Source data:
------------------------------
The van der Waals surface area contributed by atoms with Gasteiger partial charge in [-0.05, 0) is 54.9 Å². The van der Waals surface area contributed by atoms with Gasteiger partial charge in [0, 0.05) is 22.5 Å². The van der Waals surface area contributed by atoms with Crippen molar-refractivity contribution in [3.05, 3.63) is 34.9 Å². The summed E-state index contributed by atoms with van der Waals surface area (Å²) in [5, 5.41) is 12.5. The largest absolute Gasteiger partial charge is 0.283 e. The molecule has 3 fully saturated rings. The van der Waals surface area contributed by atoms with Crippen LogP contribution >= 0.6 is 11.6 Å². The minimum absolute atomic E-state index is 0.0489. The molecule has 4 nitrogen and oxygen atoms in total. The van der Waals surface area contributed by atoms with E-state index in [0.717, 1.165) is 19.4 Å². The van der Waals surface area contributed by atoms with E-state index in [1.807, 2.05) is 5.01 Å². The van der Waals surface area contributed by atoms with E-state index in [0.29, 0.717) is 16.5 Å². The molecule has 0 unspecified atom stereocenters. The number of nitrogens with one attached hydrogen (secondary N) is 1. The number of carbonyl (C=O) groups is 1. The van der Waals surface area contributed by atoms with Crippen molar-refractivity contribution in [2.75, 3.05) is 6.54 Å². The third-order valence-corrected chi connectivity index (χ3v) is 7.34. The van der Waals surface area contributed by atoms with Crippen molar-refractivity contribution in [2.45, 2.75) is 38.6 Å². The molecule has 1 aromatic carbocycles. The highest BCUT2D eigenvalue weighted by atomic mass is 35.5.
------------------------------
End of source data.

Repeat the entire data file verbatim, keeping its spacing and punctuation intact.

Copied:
The van der Waals surface area contributed by atoms with Gasteiger partial charge in [-0.05, 0) is 54.9 Å². The van der Waals surface area contributed by atoms with Gasteiger partial charge in [0, 0.05) is 22.5 Å². The van der Waals surface area contributed by atoms with Crippen molar-refractivity contribution in [3.05, 3.63) is 34.9 Å². The summed E-state index contributed by atoms with van der Waals surface area (Å²) in [5, 5.41) is 12.5. The largest absolute Gasteiger partial charge is 0.283 e. The molecule has 3 fully saturated rings. The van der Waals surface area contributed by atoms with Crippen LogP contribution >= 0.6 is 11.6 Å². The minimum absolute atomic E-state index is 0.0489. The molecule has 4 nitrogen and oxygen atoms in total. The van der Waals surface area contributed by atoms with E-state index in [0.717, 1.165) is 19.4 Å². The van der Waals surface area contributed by atoms with E-state index in [1.807, 2.05) is 5.01 Å². The van der Waals surface area contributed by atoms with E-state index in [0.29, 0.717) is 16.5 Å². The molecule has 0 unspecified atom stereocenters. The number of nitrogens with one attached hydrogen (secondary N) is 1. The number of carbonyl (C=O) groups is 1. The van der Waals surface area contributed by atoms with Crippen molar-refractivity contribution in [2.75, 3.05) is 6.54 Å². The third-order valence-corrected chi connectivity index (χ3v) is 7.34. The van der Waals surface area contributed by atoms with Crippen molar-refractivity contribution in [2.45, 2.75) is 38.6 Å². The molecule has 1 aromatic carbocycles. The highest BCUT2D eigenvalue weighted by atomic mass is 35.5.